Andy Conlin can't decide whether he's happy or wary about the antiwar demonstration that turned up at Arizona Center shortly after its November opening.
"I was flattered," says the Rouse Company's Phoenix point man at first, "because it showed that people were recognizing this as the community's focal point." But then visions of nervous shoppers and fuming boutique owners dance across his imagination, and suddenly he's not sure he should have said that. "Not that we want to encourage demonstrations," he adds.
What about other spontaneous happenings? Suppose a street preacher were to surface in Arizona Center's garden? Conlin's hands fidget, his brow creases. "A street preacher. I don't know . . . ."
His waffling isn't surprising. Phoenix is trying to fabricate a real downtown where nothing but high-rise file cabinets stood before, and there's no magic formula to guarantee success--just ask the Symington Company, whose year-old Mercado today attracts fewer browsers than Chernobyl.
Conlin's employer is $200 million deep into downtown Phoenix, and despite the early gush of visitors, Arizona Center could face leaner times once its novelty erodes.
Its success, as well as that of all downtown Phoenix, just might hinge on what Conlin decides to do when that first street preacher shows up.
A FEW WORDS from the Old Testament of urban design:
Downtown Phoenix was doomed far earlier than most of us realize, and for reasons that at first had nothing to do with design. In 1893 the first electric trolley clattered north from Washington Street, and Phoenicians never looked back.
"In the history of cities, there was a tremendous sense of relief when people could get away from the walking environment," says John Meunier, dean of Arizona State University's College of Architecture and Environmental Design. "People had lived downtown and walked and shopped and played in a high-density environment only because they had no choice. Once the trolley cars could take them away to their leafy suburbs, they went gladly indeed, because the high-density city was a bloody dangerous place to live. You talk about the plague of crack now--in the nineteenth-century city, there was smallpox, typhoid and cholera."
It wasn't until the Fifties that those safe, quiet, leafy suburbs--in other words, urban sprawl--fully strangled downtown Phoenix. That was the decade in which the city's area grew by 1,096 percent (from 17.1 to 187.4 square miles). And as people began not coming downtown, the architects, curiously, gave them more and more reasons not to come downtown.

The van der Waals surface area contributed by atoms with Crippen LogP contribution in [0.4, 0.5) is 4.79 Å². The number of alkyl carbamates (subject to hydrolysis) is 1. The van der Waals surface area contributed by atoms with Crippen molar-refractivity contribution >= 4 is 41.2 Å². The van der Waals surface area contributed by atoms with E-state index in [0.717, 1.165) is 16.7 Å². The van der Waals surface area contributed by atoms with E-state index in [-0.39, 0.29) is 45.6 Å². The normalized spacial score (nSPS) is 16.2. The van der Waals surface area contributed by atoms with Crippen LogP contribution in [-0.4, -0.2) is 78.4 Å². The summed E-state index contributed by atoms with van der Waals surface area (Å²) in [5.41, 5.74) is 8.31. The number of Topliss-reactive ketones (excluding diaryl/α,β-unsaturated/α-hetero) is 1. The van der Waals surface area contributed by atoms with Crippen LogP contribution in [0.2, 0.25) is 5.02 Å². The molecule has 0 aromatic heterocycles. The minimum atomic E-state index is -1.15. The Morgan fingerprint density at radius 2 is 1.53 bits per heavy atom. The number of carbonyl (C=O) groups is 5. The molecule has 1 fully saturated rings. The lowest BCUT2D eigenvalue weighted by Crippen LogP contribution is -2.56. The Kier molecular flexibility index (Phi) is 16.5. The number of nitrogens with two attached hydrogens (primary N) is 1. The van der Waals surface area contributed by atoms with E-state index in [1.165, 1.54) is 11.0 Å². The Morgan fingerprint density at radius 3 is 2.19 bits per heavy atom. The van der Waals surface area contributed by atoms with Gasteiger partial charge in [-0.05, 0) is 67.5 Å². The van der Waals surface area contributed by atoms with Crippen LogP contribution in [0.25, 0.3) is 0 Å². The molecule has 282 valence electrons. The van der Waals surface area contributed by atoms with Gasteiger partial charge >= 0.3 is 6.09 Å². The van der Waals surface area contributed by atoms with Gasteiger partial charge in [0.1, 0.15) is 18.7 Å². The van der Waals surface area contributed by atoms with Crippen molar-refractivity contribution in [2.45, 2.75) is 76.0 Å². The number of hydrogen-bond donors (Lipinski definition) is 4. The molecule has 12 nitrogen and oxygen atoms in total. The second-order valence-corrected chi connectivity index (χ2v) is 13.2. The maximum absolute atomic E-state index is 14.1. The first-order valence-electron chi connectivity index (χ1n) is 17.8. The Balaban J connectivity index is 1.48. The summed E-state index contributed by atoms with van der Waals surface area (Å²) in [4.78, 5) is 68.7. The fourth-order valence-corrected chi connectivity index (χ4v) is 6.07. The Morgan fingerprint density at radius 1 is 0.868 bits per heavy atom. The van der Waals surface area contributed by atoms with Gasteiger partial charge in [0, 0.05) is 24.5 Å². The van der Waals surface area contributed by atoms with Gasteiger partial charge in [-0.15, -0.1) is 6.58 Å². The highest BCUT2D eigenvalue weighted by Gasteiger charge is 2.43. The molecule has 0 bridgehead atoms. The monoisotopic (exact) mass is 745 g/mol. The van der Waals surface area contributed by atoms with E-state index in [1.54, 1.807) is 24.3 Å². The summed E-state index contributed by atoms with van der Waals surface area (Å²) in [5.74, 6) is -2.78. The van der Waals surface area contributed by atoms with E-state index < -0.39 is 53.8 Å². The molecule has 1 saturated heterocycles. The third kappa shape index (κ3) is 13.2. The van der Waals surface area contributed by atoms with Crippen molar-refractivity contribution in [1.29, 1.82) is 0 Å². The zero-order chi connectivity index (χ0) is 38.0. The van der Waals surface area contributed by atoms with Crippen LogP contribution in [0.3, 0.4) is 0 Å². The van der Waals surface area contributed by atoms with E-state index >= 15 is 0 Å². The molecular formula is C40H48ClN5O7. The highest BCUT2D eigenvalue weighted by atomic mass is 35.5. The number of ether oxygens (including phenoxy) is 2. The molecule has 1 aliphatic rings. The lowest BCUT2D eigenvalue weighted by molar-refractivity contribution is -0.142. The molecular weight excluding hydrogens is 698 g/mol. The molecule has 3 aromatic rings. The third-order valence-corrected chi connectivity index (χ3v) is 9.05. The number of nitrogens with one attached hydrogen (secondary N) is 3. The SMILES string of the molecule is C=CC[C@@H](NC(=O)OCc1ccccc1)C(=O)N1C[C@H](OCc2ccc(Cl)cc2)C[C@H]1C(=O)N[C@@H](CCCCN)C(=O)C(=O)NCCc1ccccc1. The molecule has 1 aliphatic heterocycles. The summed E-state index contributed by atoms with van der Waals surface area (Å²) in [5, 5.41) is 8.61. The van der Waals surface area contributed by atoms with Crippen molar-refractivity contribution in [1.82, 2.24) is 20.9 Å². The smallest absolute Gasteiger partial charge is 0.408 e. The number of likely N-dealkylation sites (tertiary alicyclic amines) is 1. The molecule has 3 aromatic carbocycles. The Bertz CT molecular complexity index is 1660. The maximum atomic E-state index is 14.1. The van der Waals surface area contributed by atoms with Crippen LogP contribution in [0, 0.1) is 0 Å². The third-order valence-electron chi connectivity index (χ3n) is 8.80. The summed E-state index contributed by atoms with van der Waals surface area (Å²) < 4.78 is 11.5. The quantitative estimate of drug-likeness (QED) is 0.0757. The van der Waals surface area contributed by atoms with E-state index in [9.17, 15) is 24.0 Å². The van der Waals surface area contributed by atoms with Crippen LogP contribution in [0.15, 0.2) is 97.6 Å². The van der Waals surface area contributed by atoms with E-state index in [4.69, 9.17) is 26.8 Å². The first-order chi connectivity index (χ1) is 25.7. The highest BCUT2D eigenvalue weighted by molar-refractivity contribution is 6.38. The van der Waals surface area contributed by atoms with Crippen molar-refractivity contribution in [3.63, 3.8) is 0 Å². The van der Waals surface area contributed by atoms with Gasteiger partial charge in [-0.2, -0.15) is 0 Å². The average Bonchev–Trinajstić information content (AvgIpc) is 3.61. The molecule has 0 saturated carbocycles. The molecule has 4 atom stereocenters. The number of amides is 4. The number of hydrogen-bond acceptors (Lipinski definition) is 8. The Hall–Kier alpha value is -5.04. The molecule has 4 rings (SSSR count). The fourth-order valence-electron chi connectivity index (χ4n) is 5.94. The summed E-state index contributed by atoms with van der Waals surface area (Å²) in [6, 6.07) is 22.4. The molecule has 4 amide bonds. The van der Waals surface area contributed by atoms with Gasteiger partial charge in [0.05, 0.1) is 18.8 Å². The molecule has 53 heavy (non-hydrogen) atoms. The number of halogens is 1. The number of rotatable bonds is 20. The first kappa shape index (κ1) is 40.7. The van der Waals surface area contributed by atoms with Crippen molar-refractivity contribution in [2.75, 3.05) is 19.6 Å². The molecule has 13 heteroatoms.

The real problem with all those high-rises of the Fifties through the Eighties is not that they cut banal profiles in the skyline, but that they have nothing to say at street level.
The blank wall, or the plain concrete arcade, or the window that offers nothing but a view of stockbrokers huddled over a computer screen, are city-killers all. They suck life out of the street and bore pedestrians silly. The architects and their clients were interested only in expressing power by thrusting huge concrete-and-glass shafts into the sky. Thus they abandoned a fundamental principle of urban design: The first eight or ten feet of the building are always the most important.
For a downtown to work as a pedestrian environment, there must be an enormous number of sensory goings-on at street level--everything from engaging architectural details and public sculpture to live music and sidewalk cafes. Unless architects and planners create spaces for these things to happen, the city is sterile.
THE ROUSE PEOPLE decided to move on Phoenix in 1987, which, to anyone not connected with it, seemed to have the whiff of a long shot. Phoenix by then had the most cadaverous urban core of any major American city. There was no geographic attraction downtown, such as a waterfront, that had helped prime Rouse's downtown rejuvenation projects in cities such as Baltimore. There was no stunning historic building, like Washington, D.C.'s 1907 Beaux-Arts Union Station, that could be hollowed out and turned into a mall.
What Rouse did see, Conlin says, was an emerging freeway system that could reintroduce suburbanites to downtown, and a convention center a block away that already drew more than a million people a year--people who had nowhere to party after a day of boring meetings.
"We all know," Conlin says, "that the real business of a convention is not transacted in a high-ceilinged meeting room, sitting on folding chairs, drinking diet Coke and listening to a lecture by Tom Peters. The real business is done later, in restaurants and bars. We saw that as an opportunity."
Conlin estimates that Arizona Center drew 250,000 people the first four days it was open. Hooters, Lombardi's, and Sam's Cafe, all chain restaurants, have told him their first few weeks in Phoenix have generated more business than any of their previous openings. Conlin says he isn't surprised; Phoenix was just waiting for something like this to happen.